July 22, 2020 | Blog
Payroll Tax Cut Omitted From Republican Priority List - Jad Chamseddine, Tax Notes ($):
Senate Majority Leader Mitch McConnell, R-Ky., told reporters July 21 that opinions differ on providing a temporary payroll tax cut, but did not list it as a must-have item despite being urged to do so by President Trump. “We’re still in discussions with the administration on that,” McConnell said.
McConnell was addressing the media after meeting with Treasury Secretary Steven Mnuchin and White House Chief of Staff Mark Meadows.
The report said McConnell announced that the plan will include a second round of stimulus checks. "McConnell's announcement did not sit well with Sen. Rand Paul, R-Ky., who called it 'insane' to disregard the debt and pay individuals who haven’t lost their jobs."
White House doubles down on payroll-tax cut opposed by GOP senators - Alexander Bolton, The Hill. "White House chief of staff Mark Meadows told reporters Tuesday that President Trump is committed to including a payroll-tax cut in the next coronavirus relief bill despite firm opposition from Senate Republicans."
Trump’s Push for Payroll Tax Cuts Aligns With the CARES Act - Benjamin Willis, Tax Notes Opinions Blog. "The same elected officials who are objecting to the inclusion of a payroll tax are likely the ones who voted to give large corporations — those with more than $25 million in gross receipts generally — added income tax relief through increased interest deductions to increase their liquidity."
Biden Would Fund Caregiving Plan by Cutting Like-Kind Exchanges - Alexis Gravely, Tax Notes ($). "The plan’s proposals include increasing access to affordable child care through tax credits, building safer child care facilities, and raising salaries and benefits for caregivers and early childhood educators."
Biden Unveils Child-Care Plan to Help Families Struggling in Pandemic - Ken Thomas, Wall Street Journal ($). "Mr. Biden’s plan would limit the ability to engage in what are known as like-kind exchanges, a cornerstone of the commercial real-estate industry...Mr. Biden also would roughly double the top capital-gains rate. Combined with limits on like-kind exchanges, that policy means commercial real-estate transactions that today yield no income taxes could instead be taxed immediately at a 39.6% rate."
It's time for post-filing tax record keeping - Kay Bell, Don't Mess With Taxes. "Any records that show the expenses for which you claim a tax deduction or credit need to be saved."
IRS Releases 2021 ACA Premium Tax Credit Percentages - Ed Zollars, Current Federal Tax Developments. "Under IRC §36B, if an individual is not offered an affordable health plan providing minimum value by his/her employer, a credit is available up to the difference between the cost of the second lowest cost Silver Plan available to the employee and the applicable percentage for the year of the individual’s household income."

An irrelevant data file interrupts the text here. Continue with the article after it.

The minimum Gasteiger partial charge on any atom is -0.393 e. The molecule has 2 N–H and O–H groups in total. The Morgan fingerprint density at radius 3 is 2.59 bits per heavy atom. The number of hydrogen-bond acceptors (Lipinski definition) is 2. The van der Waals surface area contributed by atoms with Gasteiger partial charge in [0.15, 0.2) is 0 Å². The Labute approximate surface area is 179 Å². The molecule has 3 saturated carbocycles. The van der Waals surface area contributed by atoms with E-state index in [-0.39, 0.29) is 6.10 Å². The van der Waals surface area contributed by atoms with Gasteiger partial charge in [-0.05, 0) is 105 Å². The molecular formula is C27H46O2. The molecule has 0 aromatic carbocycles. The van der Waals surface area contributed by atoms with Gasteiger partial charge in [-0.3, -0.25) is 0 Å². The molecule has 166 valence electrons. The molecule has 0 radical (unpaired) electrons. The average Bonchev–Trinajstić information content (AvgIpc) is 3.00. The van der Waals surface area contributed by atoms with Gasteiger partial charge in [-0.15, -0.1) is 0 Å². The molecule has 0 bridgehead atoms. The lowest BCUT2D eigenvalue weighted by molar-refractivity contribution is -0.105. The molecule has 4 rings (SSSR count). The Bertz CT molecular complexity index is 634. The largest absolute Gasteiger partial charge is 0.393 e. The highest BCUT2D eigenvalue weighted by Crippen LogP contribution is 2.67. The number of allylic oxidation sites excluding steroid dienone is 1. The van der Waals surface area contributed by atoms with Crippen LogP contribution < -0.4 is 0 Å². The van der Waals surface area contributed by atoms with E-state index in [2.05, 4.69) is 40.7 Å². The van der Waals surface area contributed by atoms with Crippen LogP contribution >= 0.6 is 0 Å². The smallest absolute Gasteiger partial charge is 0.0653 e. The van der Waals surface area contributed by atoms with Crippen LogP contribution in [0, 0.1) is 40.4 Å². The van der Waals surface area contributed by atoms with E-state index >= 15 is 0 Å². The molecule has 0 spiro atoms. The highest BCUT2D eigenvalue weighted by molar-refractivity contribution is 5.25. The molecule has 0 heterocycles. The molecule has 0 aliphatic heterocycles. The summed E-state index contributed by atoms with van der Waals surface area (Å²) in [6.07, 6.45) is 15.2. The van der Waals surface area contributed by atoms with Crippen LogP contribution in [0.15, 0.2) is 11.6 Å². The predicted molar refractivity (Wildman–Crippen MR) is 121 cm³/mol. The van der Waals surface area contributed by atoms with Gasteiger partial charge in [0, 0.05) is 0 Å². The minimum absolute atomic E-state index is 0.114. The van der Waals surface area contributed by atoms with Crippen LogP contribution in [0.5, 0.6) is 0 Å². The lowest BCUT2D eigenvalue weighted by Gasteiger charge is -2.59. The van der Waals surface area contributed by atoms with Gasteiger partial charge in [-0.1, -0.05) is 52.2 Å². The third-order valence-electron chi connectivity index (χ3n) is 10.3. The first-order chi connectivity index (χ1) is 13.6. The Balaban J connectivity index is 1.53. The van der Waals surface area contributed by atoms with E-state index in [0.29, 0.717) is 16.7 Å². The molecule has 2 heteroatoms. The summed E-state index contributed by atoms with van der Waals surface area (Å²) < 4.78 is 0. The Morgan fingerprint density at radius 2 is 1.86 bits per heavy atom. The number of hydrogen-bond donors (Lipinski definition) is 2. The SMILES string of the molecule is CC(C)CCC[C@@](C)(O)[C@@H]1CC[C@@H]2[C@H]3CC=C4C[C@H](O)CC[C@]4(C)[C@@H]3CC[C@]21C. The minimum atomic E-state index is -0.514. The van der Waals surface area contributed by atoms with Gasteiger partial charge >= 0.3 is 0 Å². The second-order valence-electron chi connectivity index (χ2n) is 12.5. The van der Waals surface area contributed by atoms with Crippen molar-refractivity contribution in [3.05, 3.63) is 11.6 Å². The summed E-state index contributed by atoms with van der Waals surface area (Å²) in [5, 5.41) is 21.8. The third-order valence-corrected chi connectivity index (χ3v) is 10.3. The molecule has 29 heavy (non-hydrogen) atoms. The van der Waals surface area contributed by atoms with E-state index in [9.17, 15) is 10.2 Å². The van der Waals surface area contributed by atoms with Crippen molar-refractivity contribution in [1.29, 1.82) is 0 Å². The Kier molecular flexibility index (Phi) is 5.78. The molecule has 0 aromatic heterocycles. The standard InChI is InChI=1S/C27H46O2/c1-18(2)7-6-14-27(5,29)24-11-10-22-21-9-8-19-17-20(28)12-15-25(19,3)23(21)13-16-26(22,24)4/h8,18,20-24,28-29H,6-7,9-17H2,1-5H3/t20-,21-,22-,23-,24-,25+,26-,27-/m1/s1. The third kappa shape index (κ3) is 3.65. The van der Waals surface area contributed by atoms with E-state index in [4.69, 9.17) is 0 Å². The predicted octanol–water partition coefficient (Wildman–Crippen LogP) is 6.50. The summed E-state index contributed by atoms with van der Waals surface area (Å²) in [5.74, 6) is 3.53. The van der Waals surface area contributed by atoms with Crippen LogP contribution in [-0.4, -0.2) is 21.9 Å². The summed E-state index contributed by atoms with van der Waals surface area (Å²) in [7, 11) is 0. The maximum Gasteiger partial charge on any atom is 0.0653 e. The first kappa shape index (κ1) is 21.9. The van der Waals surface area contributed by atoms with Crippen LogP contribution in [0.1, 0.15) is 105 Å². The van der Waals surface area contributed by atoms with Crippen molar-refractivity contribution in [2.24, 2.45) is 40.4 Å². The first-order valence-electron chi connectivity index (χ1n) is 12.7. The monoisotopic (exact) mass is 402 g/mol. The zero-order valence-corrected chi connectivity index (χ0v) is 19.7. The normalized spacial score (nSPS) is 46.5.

Debunking 3 Myths About the Mortgage Interest Deduction - Taylor LaJoie, Tax Policy Blog. "Yet, by any measure, the deduction—either prior to TCJA or in its aftermath—does not result in more taxpayers becoming homeowners. Instead, it is among the largest tax expenditures in the code, serving as an indirect subsidy to wealthy taxpayers to finance purchasing a larger home."
How Would Paydown Affect The Reform Of Home Mortgage Interest Deduction? - Chenxi Li and Eric Toder, TaxVox. "Reforming the mortgage interest deduction (MID) could raise federal tax revenue and make the tax system more progressive. But some taxpayers, especially those with high incomes, are likely to mitigate any tax increase associated with the reform by selling some financial assets and paying down their mortgage debt. This practice would reduce federal revenues associated with the reform and also could make reforming the MID somewhat less progressive than it would be otherwise."
Anyone who didn't file and owes tax should file a return as soon as they can and pay as much as possible to reduce penalties and interest. Electronic filing options, including IRS Free File, are still available on IRS.gov through October 15, 2020 to prepare and file returns electronically.
Offer-in-Compromise Mills Make IRS Dirty Dozen List - Freeman Law Tax Blog. Remember the radio ads promising "pennies on the dollar" settlements on tax debt? Shockingly, they were scams. The post quotes from the IRS "Dirty Dozen" release:
These scams are commonly called OIC “mills,” which cast a wide net for taxpayers, charge them pricey fees and churn out applications for a program they’re unlikely to qualify for. Although the OIC program helps thousands of taxpayers each year reduce their tax debt, not everyone qualifies for an OIC. In Fiscal Year 2019, there were 54,000 OICs submitted to the IRS. The agency accepted 18,000 of them.
In other words, it has to not just be inconvenient to pay your taxes; it has to be pretty much impossible.
Today in history. 1959 Ed Wood's cult classic "Plan 9 From Outer Space", called one of the worse films ever, premieres - Onthisday.com. "Even for its time, the special effects used in the movie were considered horrendous, and the movie also contained several technical mistakes (including the visibility of the boom microphone in one shot and an actor clearly reading from a script on his lap.) Critics and fans alike have savaged the movie's bad dialogue and plot. Bela Lugosi even appears in the movie despite the fact that his footage was shot for a different movie shortly before he passed away."
This is a roundup of tax news and opinion. Any opinions expressed or implied are those of the author and not necessarily those of Eide Bailly. Opinions found in linked items are those of the authors of the linked item, not of your bloggers or of Eide Bailly. “$” means link may be behind a paywall. Items here do not constitute tax advice.